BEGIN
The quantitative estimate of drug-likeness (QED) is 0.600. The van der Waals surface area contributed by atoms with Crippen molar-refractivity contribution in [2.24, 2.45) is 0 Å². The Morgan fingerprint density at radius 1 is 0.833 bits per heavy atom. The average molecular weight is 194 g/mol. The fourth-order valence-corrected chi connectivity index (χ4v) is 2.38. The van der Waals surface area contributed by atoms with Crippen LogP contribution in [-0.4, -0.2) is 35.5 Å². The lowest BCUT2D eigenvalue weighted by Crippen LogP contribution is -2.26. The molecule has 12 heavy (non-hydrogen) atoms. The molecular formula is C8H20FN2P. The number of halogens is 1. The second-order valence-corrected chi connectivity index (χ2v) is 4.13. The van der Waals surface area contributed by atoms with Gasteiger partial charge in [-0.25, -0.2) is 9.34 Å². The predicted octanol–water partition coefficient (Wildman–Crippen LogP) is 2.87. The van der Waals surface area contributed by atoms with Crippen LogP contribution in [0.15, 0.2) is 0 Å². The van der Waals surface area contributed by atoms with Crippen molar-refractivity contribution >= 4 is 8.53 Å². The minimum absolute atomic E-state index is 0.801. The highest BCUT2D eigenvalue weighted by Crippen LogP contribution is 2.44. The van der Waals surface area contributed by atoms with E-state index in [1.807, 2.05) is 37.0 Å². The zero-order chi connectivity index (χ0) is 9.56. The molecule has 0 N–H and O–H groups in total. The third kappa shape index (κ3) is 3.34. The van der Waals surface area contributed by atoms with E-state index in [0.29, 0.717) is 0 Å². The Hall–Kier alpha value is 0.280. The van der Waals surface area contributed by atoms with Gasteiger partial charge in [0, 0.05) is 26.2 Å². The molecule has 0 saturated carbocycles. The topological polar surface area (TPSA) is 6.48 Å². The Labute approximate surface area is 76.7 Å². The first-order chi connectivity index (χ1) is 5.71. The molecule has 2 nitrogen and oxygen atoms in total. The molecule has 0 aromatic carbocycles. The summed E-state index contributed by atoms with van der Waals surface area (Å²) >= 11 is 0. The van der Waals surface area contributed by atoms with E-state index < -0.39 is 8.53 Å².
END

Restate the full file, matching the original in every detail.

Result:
The quantitative estimate of drug-likeness (QED) is 0.600. The van der Waals surface area contributed by atoms with Crippen molar-refractivity contribution in [2.24, 2.45) is 0 Å². The Morgan fingerprint density at radius 1 is 0.833 bits per heavy atom. The average molecular weight is 194 g/mol. The fourth-order valence-corrected chi connectivity index (χ4v) is 2.38. The van der Waals surface area contributed by atoms with Crippen LogP contribution in [-0.4, -0.2) is 35.5 Å². The lowest BCUT2D eigenvalue weighted by Crippen LogP contribution is -2.26. The molecule has 12 heavy (non-hydrogen) atoms. The molecular formula is C8H20FN2P. The number of halogens is 1. The second-order valence-corrected chi connectivity index (χ2v) is 4.13. The van der Waals surface area contributed by atoms with Gasteiger partial charge in [-0.25, -0.2) is 9.34 Å². The predicted octanol–water partition coefficient (Wildman–Crippen LogP) is 2.87. The van der Waals surface area contributed by atoms with Crippen LogP contribution in [0.15, 0.2) is 0 Å². The van der Waals surface area contributed by atoms with Crippen molar-refractivity contribution >= 4 is 8.53 Å². The minimum absolute atomic E-state index is 0.801. The highest BCUT2D eigenvalue weighted by Crippen LogP contribution is 2.44. The van der Waals surface area contributed by atoms with E-state index in [1.807, 2.05) is 37.0 Å². The zero-order chi connectivity index (χ0) is 9.56. The molecule has 0 N–H and O–H groups in total. The third kappa shape index (κ3) is 3.34. The van der Waals surface area contributed by atoms with E-state index in [0.29, 0.717) is 0 Å². The Hall–Kier alpha value is 0.280. The van der Waals surface area contributed by atoms with Gasteiger partial charge in [0, 0.05) is 26.2 Å². The molecule has 0 saturated carbocycles. The topological polar surface area (TPSA) is 6.48 Å². The Labute approximate surface area is 76.7 Å². The first-order chi connectivity index (χ1) is 5.71. The molecule has 2 nitrogen and oxygen atoms in total. The molecule has 0 aromatic carbocycles. The summed E-state index contributed by atoms with van der Waals surface area (Å²) >= 11 is 0. The van der Waals surface area contributed by atoms with E-state index < -0.39 is 8.53 Å².